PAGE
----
Terry Hutchinson talks about the AC45 and Artemis Racing

Posted on 30 March 2011 by Valencia Sailing

Who better to talk to about the AC45 than Terry Hutchinson, the helmsman of Artemis Racing, by far the challenger most advanced in their quest to win the America’s Cup. We briefly caught up we Terry who gave us his first assessment on the brand new AC45 after 7 days of sailing in Auckland.

VSail.info: What are you general impressions from the first days of sailing on the AC45?
Terry Hutchinson: The boat is powerful, difficult to boat handle, yet quite controllable with the wing. We have been out in 25+ knots and the wing adds quite a bit of performance over the soft sail, but also gives you quite a bit more control.

VSail.info: How does it compare to the Extreme40?
Terry Hutchinson: A lot safer or should I say the wing, balanced with a much more refined hull shape, makes the boat different. The Extreme 40 is a great boat for the audience that it was designed for, but the AC 45 is quite a step up in terms of technology.

VSail.info: What do you think are the strongest and weakest points of the AC45?
Terry Hutchinson: It’s difficult to comment at this stage as we have only been sailing it for seven days.

Artemis Racing sailing in Auckland on their brand new AC45. Photo copyright Gilles Martin-Raget / America's Cup

VSail.info: How would you rate its maneuverability? Does it tack fast?
Terry Hutchinson: The maneuverability of the AC45 seems to be pretty good. We are in tight quarters getting in and out of the Viaduct in Auckland (NZ) and that is as good of a gauge as any.

We have done such limited racing that it is really premature to say. I would say the more difficult maneuver is tacking up range with the wing alone. Like any multihull, you have to be really careful with getting the boat up to pace before the tack. Getting stuck head-to-wind can be catastrophic as we learned last month.

VSail.info: Is it a physical boat? Does the crew work harder?
Terry Hutchinson: Yes. It’s very physical. The demands will be quite high on the crew and there will be injuries. With the large spine running down the middle of the boat for structural purposes, there is limited room for the crew to get underneath the wing. We have already seen other teams come off the water with cracked ribs, stitches and lots of skin gashing. It is the nature of the beast. The boats will eat people if we are not careful.

VSail.info: Have you had the time to match race? Do you think the AC45 will provide exciting match racing?
Terry Hutchinson: We have not had a chance yet. We hope to do so later in our first session but it is low priority right now. I think that we all have to get our heads around the fact that match racing these boats will be quite a bit different. We could see big separation only to have the boats come together at pace and be two boat-lengths behind at the top mark. Too early to tell.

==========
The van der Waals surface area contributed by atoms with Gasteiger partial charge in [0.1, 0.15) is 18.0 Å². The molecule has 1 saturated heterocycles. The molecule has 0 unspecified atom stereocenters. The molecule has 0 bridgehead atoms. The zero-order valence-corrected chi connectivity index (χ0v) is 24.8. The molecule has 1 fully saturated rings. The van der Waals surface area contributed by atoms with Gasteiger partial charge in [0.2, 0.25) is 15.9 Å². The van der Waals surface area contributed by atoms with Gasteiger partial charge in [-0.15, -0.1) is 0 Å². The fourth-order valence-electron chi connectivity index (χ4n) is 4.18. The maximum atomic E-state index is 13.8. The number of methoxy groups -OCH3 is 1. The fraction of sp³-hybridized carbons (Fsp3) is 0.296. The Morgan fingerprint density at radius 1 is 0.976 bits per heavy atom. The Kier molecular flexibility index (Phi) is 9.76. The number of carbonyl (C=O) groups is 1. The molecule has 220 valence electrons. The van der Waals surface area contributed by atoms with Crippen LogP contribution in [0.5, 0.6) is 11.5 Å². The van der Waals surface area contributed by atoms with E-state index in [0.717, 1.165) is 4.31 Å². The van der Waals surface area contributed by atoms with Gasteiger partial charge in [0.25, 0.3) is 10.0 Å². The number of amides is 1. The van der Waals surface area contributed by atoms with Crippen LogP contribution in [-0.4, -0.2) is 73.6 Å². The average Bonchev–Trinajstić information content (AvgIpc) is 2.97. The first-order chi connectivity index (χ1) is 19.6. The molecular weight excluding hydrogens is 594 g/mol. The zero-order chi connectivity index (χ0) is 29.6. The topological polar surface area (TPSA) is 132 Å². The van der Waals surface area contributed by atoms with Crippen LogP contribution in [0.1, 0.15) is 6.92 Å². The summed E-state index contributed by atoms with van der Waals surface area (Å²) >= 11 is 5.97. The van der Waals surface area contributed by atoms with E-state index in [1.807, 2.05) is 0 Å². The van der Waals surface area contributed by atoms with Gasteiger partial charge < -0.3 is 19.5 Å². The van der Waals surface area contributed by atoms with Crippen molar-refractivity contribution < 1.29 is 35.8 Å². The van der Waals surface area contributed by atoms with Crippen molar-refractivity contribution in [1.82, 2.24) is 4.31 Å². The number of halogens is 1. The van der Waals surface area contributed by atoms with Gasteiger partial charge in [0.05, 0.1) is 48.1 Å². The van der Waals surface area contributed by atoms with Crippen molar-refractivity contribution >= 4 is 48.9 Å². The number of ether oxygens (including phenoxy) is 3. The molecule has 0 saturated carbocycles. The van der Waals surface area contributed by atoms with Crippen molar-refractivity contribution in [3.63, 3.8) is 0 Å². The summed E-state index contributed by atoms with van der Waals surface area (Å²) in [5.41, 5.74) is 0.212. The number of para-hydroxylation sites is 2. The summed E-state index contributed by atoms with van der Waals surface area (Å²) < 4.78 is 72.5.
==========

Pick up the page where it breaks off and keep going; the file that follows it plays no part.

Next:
VSail.info: You are a Louis Vuitton Cup winner on ACC, a World Champion on a TP52. If you had to choose between the ACC, TP52, X40 or AC45 just for the sailing pleasure it provides which one would it be?
Terry Hutchinson: None of the above as I would opt for pleasure sailing with my family however, it probably would involve a multi-hull as they are good fun. For pleasure racing (now that is a contradiction of terms if I have ever heard one) I would say that the TP 52 is still pretty good fun. The boats are very refined and the best teams succeed. The 34th America’s Cup is going to provide sailors and fans with something that we have never seen before. It is hard to know just yet how good the actual racing will be as we have not done any, but it will be a sailing experience that I know I have not yet experienced in my life.

3 Comments For This Post

  1. Euan Says:

    Thanks to (Flintstone Generation) Terry for the first objective assessment. Sure, the boat is fast, but the poorly thought out ergonomics are now becoming more and more apparent. Another aspect of that is the unnecessary constraint on working space at the back of the boat: i.e. the cut away/sugar scoop sterns and very limited tramp space behind the rear beam – that precarious hammock seems to be a pretty overcrowded spot when the bows go down! Also – the AC45s do seem to tack well, but they are a one design so that’s not difficult to arrange. The big boats, on the other hand, will be optimised for straight-line speed and that means much less rocker and more limited tacking ability – so the ‘match race question’ will remain open till we see the AC72s on the track.

  2. Cristian Alberto Palau Cabrera Says:

    To Euan,
    YES, YOU ARE RIGHT (“The big boats, on the other hand, will be optimised for straight-line speed and that means much less rocker and more limited tacking ability”). As everyone has said so far, the AC72 will be fast as hell, and will only need 2-3 tacks to reach the top mark, and then it will be straight-line sailing back to the bottom mark. It will be just a drag race.

    So, if there’s one thing for certain is that this 34th America’s Cup will be boring to death to see by TV/internet.

    Best regards,
    Cristian Palau

  3. BigRedDog Says:

    AC32 was boring as death to see by internet because the boats tacked fifty bajillion times and the races took hours. And after the race was over, you didn’t know a champion because you had three weeks of racing left.

    Though i will watch this shit all day, watching leadmines weave around for two hours – especially after a three day postponement is not something the general public appreciates.

    Give it a chance.

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